Campaign 2016 is on a dangerous descent
Scenes of chaos at postponed Chicago rally

What Florida voters think

Florida's primary is Tuesday, and it's a must-win for Marco Rubio. Donald Trump holds a double-digit edge over him among white voters (42 to 28 percent), while Rubio leads Trump by 49 to 20 percent among Hispanic Republicans, with Ted Cruz at 20 percent. Here's how they fare with likely GOP voters in the state:

By Niraj Chokshi March 12

President Obama delivered remarks to supporters at a Democratic National Committee event in Austin. (Jonathan Ernst/Reuters)

Donald Trump’s ascendance is nothing if not surprising.

Pundits thought he would flame out early; he has done things that could have ended other campaigns; and his statements are erratic and even sometimes contradictory. Yet, he remains the leading Republican presidential contender.

Many have tried to explain Trump’s rise in the nine months since he entered the race, and now President Obama can be counted among them: He offered up his analysis of Trump and the broader fight for the Republican presidential nomination during a speech Friday afternoon at a Democratic National Committee event at Texas’s Austin Music Hall.

Obama on Trump's rhetoric: 'How can you be shocked?'

President Obama took aim at Donald Trump and the Republican party at a fundraiser in Austin, Tex., where he described the Republican campaign as ranging from "school yard" taunts to scenes from "the home shopping network." (Reuters)

"We’ve got a debate inside the other party that is fantasy and schoolyard taunts and selling stuff like it’s the Home Shopping Network,” he joked.

Obama said he was unsurprised by the billionaire businessman and reality TV star’s rise.

“How can you be shocked?” he asked to laughter from the crowd, according to a transcript. “This is the guy, remember, who was sure that I was born in Kenya — who just wouldn’t let it go. And all this same Republican establishment, they weren’t saying nothing. As long as it was directed at me, they were fine with it. They thought it was a hoot, wanted to get his endorsement. And then now, suddenly, we’re shocked that there’s gambling going on in this establishment.”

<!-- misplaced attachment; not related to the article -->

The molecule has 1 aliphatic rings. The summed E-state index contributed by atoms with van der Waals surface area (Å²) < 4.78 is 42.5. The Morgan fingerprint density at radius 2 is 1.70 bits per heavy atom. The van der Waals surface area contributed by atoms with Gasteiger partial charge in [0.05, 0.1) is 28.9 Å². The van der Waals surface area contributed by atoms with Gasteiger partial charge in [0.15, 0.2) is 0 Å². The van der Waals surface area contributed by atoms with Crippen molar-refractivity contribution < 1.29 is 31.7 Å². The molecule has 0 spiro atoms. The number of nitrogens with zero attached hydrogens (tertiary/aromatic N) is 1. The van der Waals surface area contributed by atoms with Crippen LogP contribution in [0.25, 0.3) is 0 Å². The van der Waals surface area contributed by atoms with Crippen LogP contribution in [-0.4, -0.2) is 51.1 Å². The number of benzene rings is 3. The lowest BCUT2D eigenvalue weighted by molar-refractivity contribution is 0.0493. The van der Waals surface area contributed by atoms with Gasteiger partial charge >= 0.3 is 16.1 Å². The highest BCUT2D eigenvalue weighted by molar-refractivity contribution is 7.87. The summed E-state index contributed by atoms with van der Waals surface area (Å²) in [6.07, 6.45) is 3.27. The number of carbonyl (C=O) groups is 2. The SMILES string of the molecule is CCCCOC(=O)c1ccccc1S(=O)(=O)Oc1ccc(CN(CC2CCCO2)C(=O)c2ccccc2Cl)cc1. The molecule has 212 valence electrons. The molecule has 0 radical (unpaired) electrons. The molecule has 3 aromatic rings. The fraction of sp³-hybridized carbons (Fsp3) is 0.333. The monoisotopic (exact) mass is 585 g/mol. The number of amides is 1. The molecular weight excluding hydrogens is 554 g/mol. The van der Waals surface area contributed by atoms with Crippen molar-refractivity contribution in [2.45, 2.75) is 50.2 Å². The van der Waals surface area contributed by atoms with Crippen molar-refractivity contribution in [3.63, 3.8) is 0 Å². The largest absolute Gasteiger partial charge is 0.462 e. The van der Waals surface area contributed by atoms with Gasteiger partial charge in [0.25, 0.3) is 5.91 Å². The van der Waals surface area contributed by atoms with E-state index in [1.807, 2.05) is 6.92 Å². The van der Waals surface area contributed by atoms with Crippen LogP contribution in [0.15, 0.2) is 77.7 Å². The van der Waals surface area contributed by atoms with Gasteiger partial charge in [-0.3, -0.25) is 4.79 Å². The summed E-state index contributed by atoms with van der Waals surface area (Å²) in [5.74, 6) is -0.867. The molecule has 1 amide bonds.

[How the Republican Party created Donald Trump]

The Republican Party set the conditions long ago for Trump’s success, Obama said. The billionaire just capitalized on the GOP’s own tactics, the president argued:

What is happening in this primary is just a distillation of what’s been happening inside their party for more than a decade. I mean, the reason that many of their voters are responding is because this is what’s been fed through the messages they’ve been sending for a long time — that you just make flat assertions that don’t comport with the facts. That you just deny the evidence of science. That compromise is a betrayal. That the other side isn’t simply wrong, or we just disagree, we want to take a different approach, but the other side is destroying the country, or treasonous. I mean, that’s — look it up. That’s what they’ve been saying.

[The real reason Donald Trump is winning: No one thought it was possible]

So they can’t be surprised when somebody suddenly looks and says, you know what, I can do that even better. I can make stuff up better than that. I can be more outrageous than that. I can insult people even better than that. I can be even more uncivil. I mean, conservative outlets have been feeding their base constantly the notion that everything is a disaster, that everybody else is to blame, that Obamacare is destroying the country. And it doesn’t matter whether it’s true or not. It’s not, we disagree with this program, we think we can do it better — it’s, oh, this is a crisis!